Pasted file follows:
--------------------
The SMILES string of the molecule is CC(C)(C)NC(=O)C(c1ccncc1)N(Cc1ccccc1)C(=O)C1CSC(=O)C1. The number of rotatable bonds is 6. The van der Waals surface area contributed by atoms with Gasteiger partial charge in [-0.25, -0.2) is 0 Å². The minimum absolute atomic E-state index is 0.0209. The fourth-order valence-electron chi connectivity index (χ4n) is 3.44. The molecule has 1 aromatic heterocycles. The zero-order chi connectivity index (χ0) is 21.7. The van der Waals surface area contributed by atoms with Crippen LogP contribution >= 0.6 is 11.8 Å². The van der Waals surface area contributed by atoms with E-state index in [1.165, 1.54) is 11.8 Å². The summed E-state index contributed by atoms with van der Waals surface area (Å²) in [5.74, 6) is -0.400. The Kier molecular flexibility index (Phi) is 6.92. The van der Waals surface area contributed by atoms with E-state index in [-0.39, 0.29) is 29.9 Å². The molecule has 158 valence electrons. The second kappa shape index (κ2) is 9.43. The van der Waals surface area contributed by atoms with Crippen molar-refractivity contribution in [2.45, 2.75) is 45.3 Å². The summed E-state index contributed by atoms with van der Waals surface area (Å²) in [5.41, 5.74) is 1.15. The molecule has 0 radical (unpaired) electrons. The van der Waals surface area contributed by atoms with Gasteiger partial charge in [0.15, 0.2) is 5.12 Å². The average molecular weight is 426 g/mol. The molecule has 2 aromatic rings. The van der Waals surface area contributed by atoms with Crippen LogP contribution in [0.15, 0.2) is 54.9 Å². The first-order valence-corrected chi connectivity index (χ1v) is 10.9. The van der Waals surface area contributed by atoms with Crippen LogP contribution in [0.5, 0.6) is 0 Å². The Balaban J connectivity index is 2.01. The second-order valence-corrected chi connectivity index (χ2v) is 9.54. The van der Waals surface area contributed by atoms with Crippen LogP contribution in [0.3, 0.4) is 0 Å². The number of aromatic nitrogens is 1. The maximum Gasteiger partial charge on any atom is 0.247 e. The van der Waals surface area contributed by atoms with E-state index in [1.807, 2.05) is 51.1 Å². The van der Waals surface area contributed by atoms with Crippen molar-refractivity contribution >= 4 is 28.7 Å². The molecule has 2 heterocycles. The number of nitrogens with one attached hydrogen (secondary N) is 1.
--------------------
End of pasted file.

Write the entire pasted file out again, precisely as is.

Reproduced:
The SMILES string of the molecule is CC(C)(C)NC(=O)C(c1ccncc1)N(Cc1ccccc1)C(=O)C1CSC(=O)C1. The number of rotatable bonds is 6. The van der Waals surface area contributed by atoms with Gasteiger partial charge in [-0.25, -0.2) is 0 Å². The minimum absolute atomic E-state index is 0.0209. The fourth-order valence-electron chi connectivity index (χ4n) is 3.44. The molecule has 1 aromatic heterocycles. The zero-order chi connectivity index (χ0) is 21.7. The van der Waals surface area contributed by atoms with Crippen LogP contribution >= 0.6 is 11.8 Å². The van der Waals surface area contributed by atoms with E-state index in [1.165, 1.54) is 11.8 Å². The summed E-state index contributed by atoms with van der Waals surface area (Å²) in [5.74, 6) is -0.400. The Kier molecular flexibility index (Phi) is 6.92. The van der Waals surface area contributed by atoms with E-state index in [-0.39, 0.29) is 29.9 Å². The molecule has 158 valence electrons. The second kappa shape index (κ2) is 9.43. The van der Waals surface area contributed by atoms with Crippen molar-refractivity contribution in [2.45, 2.75) is 45.3 Å². The summed E-state index contributed by atoms with van der Waals surface area (Å²) in [5.41, 5.74) is 1.15. The molecule has 0 radical (unpaired) electrons. The van der Waals surface area contributed by atoms with Gasteiger partial charge in [0.15, 0.2) is 5.12 Å². The average molecular weight is 426 g/mol. The molecule has 2 aromatic rings. The van der Waals surface area contributed by atoms with Crippen LogP contribution in [0.15, 0.2) is 54.9 Å². The first-order valence-corrected chi connectivity index (χ1v) is 10.9. The van der Waals surface area contributed by atoms with Crippen LogP contribution in [0.5, 0.6) is 0 Å². The Balaban J connectivity index is 2.01. The second-order valence-corrected chi connectivity index (χ2v) is 9.54. The van der Waals surface area contributed by atoms with Crippen LogP contribution in [0.3, 0.4) is 0 Å². The number of aromatic nitrogens is 1. The maximum Gasteiger partial charge on any atom is 0.247 e. The van der Waals surface area contributed by atoms with E-state index in [1.807, 2.05) is 51.1 Å². The van der Waals surface area contributed by atoms with Crippen molar-refractivity contribution >= 4 is 28.7 Å². The molecule has 2 heterocycles. The number of nitrogens with one attached hydrogen (secondary N) is 1.